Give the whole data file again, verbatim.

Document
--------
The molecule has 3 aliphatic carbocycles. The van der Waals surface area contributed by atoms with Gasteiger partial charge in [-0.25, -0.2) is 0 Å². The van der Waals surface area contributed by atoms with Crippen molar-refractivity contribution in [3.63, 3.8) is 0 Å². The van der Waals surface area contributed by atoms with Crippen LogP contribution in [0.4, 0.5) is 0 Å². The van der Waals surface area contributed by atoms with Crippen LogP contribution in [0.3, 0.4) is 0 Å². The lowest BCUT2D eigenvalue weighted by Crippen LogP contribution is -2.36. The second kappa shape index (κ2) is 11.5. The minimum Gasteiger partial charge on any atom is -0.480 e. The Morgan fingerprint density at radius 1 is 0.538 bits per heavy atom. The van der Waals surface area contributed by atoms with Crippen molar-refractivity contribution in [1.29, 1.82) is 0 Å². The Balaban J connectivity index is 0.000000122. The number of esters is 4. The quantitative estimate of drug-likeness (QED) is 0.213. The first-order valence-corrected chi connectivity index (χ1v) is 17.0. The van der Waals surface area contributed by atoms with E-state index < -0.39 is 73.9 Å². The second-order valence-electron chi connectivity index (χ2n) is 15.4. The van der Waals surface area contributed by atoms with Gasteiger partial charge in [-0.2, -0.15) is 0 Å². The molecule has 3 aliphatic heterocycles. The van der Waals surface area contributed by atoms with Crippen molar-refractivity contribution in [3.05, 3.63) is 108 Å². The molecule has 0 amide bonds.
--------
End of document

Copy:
The molecule has 3 aliphatic carbocycles. The van der Waals surface area contributed by atoms with Gasteiger partial charge in [-0.25, -0.2) is 0 Å². The van der Waals surface area contributed by atoms with Crippen molar-refractivity contribution in [3.63, 3.8) is 0 Å². The van der Waals surface area contributed by atoms with Crippen LogP contribution in [0.4, 0.5) is 0 Å². The van der Waals surface area contributed by atoms with Crippen LogP contribution in [0.3, 0.4) is 0 Å². The lowest BCUT2D eigenvalue weighted by Crippen LogP contribution is -2.36. The second kappa shape index (κ2) is 11.5. The minimum Gasteiger partial charge on any atom is -0.480 e. The Morgan fingerprint density at radius 1 is 0.538 bits per heavy atom. The van der Waals surface area contributed by atoms with Crippen molar-refractivity contribution in [1.29, 1.82) is 0 Å². The Balaban J connectivity index is 0.000000122. The number of esters is 4. The quantitative estimate of drug-likeness (QED) is 0.213. The first-order valence-corrected chi connectivity index (χ1v) is 17.0. The van der Waals surface area contributed by atoms with E-state index < -0.39 is 73.9 Å². The second-order valence-electron chi connectivity index (χ2n) is 15.4. The van der Waals surface area contributed by atoms with Gasteiger partial charge in [-0.2, -0.15) is 0 Å². The molecule has 3 aliphatic heterocycles. The van der Waals surface area contributed by atoms with Crippen molar-refractivity contribution in [3.05, 3.63) is 108 Å². The molecule has 0 amide bonds.